In the early stages of Wakefield’s career in Boston, he was particularly vulnerable to streaks. He started his Red Sox career by going 14-1 with a 1.65 ERA in his first 17 starts, then went 2-7 with a 5.60 ERA in his next 10 outings. Subsequent seasons were equally unpredictable at times, Wakefield oscillating between long streaks of brilliance and borderline ineptitude, leading to the popular belief that Wakefield is "streaky."

The truth? Wakefield stopped being streaky a long time ago. His skids now are usually limited to two or three starts, making him no different than any other pitcher in baseball. Josh Beckett has thrown in the mid-90s for the better part of his career and he has those lapses, too. The 42-year-old Wakefield is different from the 32-year-old Wakefield in that he now knows how to grind his way through five or six innings on nights when his trademark knuckleball suffers from its schizophrenic tendencies, a sign of his growth and maturity as a pitcher.

Last night, Wakefield said he feels "unbelievable" physically compared to other years at this time. Given the injuries that have limited him at the end of the last two seasons, there is legitimate question as to whether he can hold up in late August, September and October. (The Red Sox plan for this out of necessity.) This year, in an attempt to combat the effects of age, Wakefield has altered his maintenance and conditioning program with the hopes of lasting longer. Following each start, he stretches more than he ever has before icing his arm. He is doing less work with weights, particularly on those days when he is scheduled to throw between starts, and more cardiovascular work. So far the results have been positive for both the player and team, Wakefield leading the club in victories (nine) while throwing essentially as many innings (82) as Beckett (82 1/3) or Jen Lester (81 1/3) in the same number of starts (13).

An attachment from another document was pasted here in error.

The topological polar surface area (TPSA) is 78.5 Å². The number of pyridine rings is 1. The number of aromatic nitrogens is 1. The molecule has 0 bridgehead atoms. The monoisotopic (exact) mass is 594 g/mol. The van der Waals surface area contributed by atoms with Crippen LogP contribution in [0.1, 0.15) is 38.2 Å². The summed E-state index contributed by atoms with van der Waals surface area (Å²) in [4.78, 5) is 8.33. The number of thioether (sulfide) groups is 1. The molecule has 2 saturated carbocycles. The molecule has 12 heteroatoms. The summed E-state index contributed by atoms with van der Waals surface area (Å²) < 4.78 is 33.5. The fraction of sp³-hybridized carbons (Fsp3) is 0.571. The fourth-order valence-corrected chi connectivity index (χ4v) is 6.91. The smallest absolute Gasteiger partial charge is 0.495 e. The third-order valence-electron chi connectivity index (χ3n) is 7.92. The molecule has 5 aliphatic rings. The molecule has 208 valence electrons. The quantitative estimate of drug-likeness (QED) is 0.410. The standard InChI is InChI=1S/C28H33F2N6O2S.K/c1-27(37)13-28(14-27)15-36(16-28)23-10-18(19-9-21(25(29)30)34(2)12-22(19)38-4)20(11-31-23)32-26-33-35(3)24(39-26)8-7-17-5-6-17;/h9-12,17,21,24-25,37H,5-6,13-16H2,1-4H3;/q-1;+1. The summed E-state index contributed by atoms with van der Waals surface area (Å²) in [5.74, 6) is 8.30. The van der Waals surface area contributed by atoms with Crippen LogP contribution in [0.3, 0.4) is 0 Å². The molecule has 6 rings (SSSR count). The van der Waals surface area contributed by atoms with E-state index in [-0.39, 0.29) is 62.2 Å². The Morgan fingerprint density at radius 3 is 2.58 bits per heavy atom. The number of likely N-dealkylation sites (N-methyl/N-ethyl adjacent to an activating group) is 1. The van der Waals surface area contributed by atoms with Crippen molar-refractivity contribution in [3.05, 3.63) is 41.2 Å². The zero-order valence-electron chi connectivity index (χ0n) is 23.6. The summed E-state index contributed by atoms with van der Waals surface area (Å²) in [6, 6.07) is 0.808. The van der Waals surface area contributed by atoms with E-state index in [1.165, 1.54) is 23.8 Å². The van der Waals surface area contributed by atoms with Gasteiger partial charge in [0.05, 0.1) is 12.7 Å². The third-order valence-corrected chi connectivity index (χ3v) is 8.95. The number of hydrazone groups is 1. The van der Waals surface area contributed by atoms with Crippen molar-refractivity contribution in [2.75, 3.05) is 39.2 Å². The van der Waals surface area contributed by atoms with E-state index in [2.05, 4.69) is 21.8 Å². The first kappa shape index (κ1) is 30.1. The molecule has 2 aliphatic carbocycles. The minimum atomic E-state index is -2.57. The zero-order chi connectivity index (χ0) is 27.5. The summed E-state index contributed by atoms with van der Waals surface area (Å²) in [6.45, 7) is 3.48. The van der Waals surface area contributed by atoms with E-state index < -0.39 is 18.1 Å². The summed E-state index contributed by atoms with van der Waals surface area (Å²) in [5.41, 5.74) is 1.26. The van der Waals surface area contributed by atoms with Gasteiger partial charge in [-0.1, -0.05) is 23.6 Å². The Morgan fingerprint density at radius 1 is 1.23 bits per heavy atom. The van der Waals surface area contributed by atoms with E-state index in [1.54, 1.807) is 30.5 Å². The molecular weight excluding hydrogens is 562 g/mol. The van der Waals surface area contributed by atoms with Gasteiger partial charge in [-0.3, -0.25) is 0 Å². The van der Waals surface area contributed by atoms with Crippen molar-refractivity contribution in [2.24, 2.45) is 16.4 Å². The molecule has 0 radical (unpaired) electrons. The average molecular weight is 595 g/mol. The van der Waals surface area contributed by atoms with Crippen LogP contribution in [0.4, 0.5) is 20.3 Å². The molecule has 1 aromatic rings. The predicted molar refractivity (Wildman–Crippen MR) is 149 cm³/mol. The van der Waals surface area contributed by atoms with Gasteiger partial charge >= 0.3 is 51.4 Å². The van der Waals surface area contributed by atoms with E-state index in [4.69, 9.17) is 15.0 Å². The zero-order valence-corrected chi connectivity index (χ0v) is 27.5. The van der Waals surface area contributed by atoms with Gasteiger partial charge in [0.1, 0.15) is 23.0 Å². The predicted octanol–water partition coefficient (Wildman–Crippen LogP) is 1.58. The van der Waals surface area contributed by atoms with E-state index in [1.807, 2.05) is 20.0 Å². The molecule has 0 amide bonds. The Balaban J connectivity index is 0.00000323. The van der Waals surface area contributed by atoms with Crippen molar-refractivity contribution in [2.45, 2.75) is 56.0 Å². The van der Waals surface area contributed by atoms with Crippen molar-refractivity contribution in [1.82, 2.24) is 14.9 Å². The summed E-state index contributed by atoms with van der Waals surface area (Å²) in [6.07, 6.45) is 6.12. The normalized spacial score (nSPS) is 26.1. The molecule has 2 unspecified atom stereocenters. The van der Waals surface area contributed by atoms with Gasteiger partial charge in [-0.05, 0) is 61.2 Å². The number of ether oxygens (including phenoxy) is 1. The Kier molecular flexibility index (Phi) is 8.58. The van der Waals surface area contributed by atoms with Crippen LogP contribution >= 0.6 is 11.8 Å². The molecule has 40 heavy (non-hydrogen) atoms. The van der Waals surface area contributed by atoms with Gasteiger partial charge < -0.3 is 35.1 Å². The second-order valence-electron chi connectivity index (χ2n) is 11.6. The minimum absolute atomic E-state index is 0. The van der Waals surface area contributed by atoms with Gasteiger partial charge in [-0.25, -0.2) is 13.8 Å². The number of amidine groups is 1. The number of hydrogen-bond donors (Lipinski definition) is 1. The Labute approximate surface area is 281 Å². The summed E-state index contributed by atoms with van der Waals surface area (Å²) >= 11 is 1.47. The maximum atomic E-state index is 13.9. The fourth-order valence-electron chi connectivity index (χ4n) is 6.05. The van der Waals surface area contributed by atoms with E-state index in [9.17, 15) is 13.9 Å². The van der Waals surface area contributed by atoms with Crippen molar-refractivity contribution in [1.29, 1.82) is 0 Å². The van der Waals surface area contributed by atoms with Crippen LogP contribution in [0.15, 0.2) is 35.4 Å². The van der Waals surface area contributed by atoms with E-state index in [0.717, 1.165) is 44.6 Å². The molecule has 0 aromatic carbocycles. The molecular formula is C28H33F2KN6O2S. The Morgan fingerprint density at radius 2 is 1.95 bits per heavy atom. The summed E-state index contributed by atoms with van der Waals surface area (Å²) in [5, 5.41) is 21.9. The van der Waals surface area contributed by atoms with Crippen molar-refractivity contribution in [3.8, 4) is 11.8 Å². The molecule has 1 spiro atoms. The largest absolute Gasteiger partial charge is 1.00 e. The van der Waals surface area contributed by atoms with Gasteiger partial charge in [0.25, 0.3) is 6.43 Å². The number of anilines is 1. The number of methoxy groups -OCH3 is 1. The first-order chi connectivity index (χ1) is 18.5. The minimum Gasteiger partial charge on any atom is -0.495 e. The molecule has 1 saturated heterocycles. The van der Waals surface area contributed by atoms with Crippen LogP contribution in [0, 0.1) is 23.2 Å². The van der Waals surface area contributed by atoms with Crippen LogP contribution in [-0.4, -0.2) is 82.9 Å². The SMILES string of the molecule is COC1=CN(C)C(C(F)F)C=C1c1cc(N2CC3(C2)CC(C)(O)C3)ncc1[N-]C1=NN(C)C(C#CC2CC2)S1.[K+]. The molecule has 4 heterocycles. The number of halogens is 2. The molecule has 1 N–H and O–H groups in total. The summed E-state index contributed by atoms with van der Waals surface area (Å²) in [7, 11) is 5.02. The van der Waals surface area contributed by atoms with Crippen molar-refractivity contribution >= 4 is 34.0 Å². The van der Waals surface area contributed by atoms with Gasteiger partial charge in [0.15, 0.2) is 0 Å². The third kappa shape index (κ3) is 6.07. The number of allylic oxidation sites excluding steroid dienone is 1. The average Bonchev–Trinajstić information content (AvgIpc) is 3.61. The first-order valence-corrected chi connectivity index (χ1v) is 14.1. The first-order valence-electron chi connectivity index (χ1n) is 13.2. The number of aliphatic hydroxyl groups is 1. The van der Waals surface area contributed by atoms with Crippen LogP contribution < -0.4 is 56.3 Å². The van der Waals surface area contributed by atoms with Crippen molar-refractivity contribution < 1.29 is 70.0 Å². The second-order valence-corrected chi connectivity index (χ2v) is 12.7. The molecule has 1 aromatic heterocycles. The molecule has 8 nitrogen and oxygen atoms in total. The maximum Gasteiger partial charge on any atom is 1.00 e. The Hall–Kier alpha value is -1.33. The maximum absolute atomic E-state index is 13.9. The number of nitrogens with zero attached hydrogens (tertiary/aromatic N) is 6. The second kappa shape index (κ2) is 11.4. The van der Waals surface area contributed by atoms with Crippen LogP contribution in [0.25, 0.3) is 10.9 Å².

Somewhere along the line, someone developed the theory that the knuckleball puts less strain on a pitcher's arm than the conventional repertoire. That is a fallacy. For Wakefield, throwing his fastball at 74 mph takes every bit the toll on him that Beckett’s 95-mph fastball puts on Beckett’s arm, particularly at this stage of Wakefield’s major league existence. It is why the Red Sox no longer pitch him on short rest or between starts. The extended life of a knuckleballer’s career has more to do with the pitch’s movement than it does with the velocity, which is why men like Phil Niekro and Charlie Hough could continue to pitch well into their 40s.

So long as they stayed healthy, of course.

"He’s pitched a lot of innings in his career," Francona said of Wakefield. "And we want him to continue to do that."

A whopping 380 starts into his Red Sox career, Wakefield is chugging right along, thank you very much.

And on Sunday, for the 381st time in Wakefield’s Red Sox career, his manager will happily hand him the ball again.

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About Mazz

Tony Massarotti is a Globe sportswriter and has been writing about sports in Boston for the last 19 years. A lifelong Bostonian, Massarotti graduated from Waltham High School and Tufts University. He was voted the Massachusetts Sportswriter of the Year by his peers in 2000 and 2008 and has been a finalist for the award on several other occasions. This blog won a 2008 EPpy award for "Best Sports Blog".